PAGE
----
Those sorts of things are the best Garcia can do right now. Woods is never going to truly forgive him, but Garcia needs to try anyway. He might also want to consider some sensitivity training – for his own sake, not anyone else’s. The only good thing about a mistake is that it gives you a chance to think about why you made it. Athletes are always saying, “I can learn from this” in the wake of defeat. This was the biggest loss Garcia has ever suffered. He would do himself a favor if he tried to learn from it.

Woods has now won the battle, just as he won the golf tournament when Garcia melted down on the 17th at Sawgrass a few weeks ago. His initial tweet in response to Garcia’s gaffe was pure Woods: he put a few extra bullets into the body while it’s still twitching. He’s entitled to do that.

Now though, Woods has another great opportunity. He should, at least publicly, accept Garcia’s apology. He should say something like “God knows I’ve made mistakes in my life that I regret. I’ve asked people to forgive me and been fortunate that so many people have done so. Sergio’s asked me to forgive him. I told him I hope we can start again on Square 1 and show one another the respect – on and off the golf course – that all of us would like to have.”

That would be game, set, match Tiger.

In all likelihood, the thought of letting Garcia off the mat a little won’t cross Woods’ mind now. And, if it does cross the mind of his agent or PR person, they aren’t likely to voice it to their boss. Imagine it though: Tiger the Magnanimous. It would be the most stunning thing Woods has done since he made the putt on 18 at Torrey Pines in 2008 to force the U.S. Open playoff with Rocco Mediate.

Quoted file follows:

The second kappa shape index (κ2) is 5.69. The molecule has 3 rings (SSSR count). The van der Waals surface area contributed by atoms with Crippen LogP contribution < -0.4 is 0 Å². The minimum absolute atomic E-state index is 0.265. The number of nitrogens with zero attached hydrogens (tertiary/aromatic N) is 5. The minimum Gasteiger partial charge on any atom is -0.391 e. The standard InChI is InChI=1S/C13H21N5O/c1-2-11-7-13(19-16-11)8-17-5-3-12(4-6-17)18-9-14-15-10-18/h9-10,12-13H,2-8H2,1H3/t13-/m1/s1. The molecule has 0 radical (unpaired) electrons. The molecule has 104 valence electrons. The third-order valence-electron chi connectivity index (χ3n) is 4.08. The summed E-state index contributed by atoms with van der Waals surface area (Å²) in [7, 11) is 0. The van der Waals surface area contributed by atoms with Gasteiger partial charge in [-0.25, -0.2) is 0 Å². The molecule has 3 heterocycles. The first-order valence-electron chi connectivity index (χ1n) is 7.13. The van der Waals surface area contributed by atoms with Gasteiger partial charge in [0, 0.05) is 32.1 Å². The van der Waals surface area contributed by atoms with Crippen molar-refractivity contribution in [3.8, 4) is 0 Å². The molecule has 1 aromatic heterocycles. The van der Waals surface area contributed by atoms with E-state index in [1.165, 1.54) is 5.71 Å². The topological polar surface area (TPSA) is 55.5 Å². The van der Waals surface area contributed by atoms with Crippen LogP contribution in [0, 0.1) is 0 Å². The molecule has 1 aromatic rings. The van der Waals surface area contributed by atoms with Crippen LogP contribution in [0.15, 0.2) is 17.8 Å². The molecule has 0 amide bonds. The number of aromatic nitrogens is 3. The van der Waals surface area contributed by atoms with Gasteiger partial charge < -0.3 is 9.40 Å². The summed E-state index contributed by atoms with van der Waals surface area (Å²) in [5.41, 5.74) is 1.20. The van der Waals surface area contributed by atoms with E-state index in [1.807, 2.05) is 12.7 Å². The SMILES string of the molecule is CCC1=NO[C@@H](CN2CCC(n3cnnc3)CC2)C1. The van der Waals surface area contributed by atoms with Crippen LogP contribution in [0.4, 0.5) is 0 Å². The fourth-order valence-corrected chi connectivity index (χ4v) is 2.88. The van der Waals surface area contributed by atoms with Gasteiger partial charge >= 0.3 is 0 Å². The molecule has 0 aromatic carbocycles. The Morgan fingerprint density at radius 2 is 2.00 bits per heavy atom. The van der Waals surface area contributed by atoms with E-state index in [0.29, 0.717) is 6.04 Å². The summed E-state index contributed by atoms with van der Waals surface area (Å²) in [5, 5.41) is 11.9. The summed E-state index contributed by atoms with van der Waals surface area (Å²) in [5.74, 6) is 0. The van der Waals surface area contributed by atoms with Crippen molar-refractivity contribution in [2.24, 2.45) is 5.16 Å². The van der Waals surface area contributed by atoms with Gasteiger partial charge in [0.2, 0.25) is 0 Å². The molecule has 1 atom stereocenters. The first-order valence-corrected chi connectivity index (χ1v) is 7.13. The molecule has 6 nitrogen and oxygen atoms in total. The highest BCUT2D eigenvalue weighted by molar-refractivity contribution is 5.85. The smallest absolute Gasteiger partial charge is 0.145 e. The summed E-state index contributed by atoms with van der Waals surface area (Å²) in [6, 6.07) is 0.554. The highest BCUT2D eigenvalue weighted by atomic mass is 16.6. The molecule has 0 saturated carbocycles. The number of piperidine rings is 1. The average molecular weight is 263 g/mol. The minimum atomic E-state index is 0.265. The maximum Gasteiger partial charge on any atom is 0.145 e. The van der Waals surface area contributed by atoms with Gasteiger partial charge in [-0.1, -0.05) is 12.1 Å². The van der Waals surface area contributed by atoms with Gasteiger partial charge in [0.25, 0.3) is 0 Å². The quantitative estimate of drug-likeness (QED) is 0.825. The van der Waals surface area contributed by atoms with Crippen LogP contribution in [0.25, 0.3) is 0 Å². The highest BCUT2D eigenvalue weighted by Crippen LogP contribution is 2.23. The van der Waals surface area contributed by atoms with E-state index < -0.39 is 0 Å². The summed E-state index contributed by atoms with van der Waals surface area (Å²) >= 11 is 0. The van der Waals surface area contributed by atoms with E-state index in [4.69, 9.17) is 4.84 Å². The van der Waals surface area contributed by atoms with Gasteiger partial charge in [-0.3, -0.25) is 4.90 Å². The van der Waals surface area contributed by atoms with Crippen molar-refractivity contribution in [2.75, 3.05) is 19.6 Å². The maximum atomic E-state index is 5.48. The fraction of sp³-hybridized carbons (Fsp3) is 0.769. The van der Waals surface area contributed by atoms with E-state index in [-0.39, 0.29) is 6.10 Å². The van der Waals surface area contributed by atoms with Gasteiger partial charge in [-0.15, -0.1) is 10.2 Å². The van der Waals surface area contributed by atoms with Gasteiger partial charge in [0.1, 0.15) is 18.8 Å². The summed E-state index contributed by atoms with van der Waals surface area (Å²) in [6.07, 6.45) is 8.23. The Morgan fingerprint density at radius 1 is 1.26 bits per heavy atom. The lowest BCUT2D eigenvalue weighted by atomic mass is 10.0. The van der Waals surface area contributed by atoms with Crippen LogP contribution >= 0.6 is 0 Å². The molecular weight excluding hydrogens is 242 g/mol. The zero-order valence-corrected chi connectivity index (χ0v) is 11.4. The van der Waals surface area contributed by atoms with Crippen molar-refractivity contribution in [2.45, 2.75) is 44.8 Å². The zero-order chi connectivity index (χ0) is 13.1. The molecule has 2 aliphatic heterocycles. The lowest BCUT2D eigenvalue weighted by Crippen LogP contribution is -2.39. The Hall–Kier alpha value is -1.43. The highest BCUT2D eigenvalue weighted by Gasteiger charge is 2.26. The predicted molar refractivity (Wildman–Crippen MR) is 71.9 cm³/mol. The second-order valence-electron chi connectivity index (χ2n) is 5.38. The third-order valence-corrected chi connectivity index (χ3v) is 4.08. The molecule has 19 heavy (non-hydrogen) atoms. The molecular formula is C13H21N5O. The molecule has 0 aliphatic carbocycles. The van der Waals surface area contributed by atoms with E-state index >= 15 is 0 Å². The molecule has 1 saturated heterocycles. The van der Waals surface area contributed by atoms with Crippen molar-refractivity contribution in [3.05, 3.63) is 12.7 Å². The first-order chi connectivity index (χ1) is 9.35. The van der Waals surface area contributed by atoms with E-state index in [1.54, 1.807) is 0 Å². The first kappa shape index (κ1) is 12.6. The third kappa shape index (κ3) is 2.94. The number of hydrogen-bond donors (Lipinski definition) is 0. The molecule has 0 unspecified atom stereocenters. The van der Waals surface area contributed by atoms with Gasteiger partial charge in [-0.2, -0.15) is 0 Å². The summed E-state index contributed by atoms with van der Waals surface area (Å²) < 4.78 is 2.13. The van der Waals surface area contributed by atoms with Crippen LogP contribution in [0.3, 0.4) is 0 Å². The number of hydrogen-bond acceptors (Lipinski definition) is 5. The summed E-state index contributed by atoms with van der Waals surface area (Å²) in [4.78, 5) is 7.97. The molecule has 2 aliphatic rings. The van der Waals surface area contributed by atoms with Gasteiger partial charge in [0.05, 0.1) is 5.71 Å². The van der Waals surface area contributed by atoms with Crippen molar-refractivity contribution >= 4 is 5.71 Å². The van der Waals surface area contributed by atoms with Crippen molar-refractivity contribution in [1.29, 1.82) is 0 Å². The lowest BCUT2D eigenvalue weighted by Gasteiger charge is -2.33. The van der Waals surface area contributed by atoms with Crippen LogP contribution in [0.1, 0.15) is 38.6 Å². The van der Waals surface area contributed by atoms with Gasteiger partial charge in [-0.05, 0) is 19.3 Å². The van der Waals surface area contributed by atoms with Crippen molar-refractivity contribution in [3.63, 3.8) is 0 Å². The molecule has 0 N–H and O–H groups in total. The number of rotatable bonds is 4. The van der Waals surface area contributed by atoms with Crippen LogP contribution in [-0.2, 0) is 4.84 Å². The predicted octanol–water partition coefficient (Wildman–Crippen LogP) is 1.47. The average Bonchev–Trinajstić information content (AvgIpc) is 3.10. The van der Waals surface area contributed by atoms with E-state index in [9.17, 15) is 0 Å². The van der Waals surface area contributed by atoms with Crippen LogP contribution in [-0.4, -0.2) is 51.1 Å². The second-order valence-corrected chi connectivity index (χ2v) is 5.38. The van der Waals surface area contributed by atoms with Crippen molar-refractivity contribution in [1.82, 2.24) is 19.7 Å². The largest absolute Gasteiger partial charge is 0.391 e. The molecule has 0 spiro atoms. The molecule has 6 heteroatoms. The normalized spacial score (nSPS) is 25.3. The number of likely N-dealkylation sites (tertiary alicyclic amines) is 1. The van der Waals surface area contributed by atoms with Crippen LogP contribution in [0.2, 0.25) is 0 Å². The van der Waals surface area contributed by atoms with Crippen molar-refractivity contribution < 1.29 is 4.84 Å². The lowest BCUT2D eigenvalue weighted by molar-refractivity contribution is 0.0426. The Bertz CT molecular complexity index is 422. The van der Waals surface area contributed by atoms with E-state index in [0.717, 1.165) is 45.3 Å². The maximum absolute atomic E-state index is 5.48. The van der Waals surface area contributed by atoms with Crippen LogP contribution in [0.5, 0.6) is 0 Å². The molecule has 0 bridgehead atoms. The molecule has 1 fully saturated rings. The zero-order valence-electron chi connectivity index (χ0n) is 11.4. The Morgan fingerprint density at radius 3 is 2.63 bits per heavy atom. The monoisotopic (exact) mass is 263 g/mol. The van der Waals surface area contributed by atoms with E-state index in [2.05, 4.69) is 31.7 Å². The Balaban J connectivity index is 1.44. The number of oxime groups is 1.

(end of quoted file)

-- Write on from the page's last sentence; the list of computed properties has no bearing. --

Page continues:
And there would be one huge difference: No one was surprised when Woods made that putt. Almost everyone would be shocked if he made this gesture.

Garcia just left him with a tap-in to win a major that could have more meaning than any victory already on his resume.

Knock it in Tiger.

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Kelly beats Monty with two-shot swing on final hole

By Associated PressJanuary 21, 2018, 3:21 am

KAILUA-KONA, Hawaii – Jerry Kelly made an 18-foot birdie putt on the final hole, Colin Montgomerie missed a 6-footer for par and Kelly turned a one-shot deficit into a victory Saturday in the Mitsubishi Electric Championship, the season opener on the PGA Tour Champions.

After Kelly drove it well right into lava rocks on the par-4 16th, leading to bogey and giving Montgomerie the lead, Montgomerie made a mistake with his tee shot on the last, finding a fairway bunker. Montgomerie's approach went over the green and after Kelly converted his birdie, the 54-year-old Scot jammed his par putt well past the hole.

Full-field scores from the Mitsubishi Electric Championship

It was the third win on the over-50 tour for the 51-year-old Kelly, who finished tied for 14th last week at the PGA Tour's Sony Open in Honolulu. That gave him confidence as he hopped over to the Big Island for his tournament debut at Hualalai. The limited-field event includes winners from last season, past champions of the event, major champions and Hall of Famers.

Kelly closed with a 6-under 66 for a three-day total of 18-under 198. Montgomerie shot 69. David Toms shot 67 and finished two shots back, and Miguel Angel Jimenez was another stroke behind after a 66.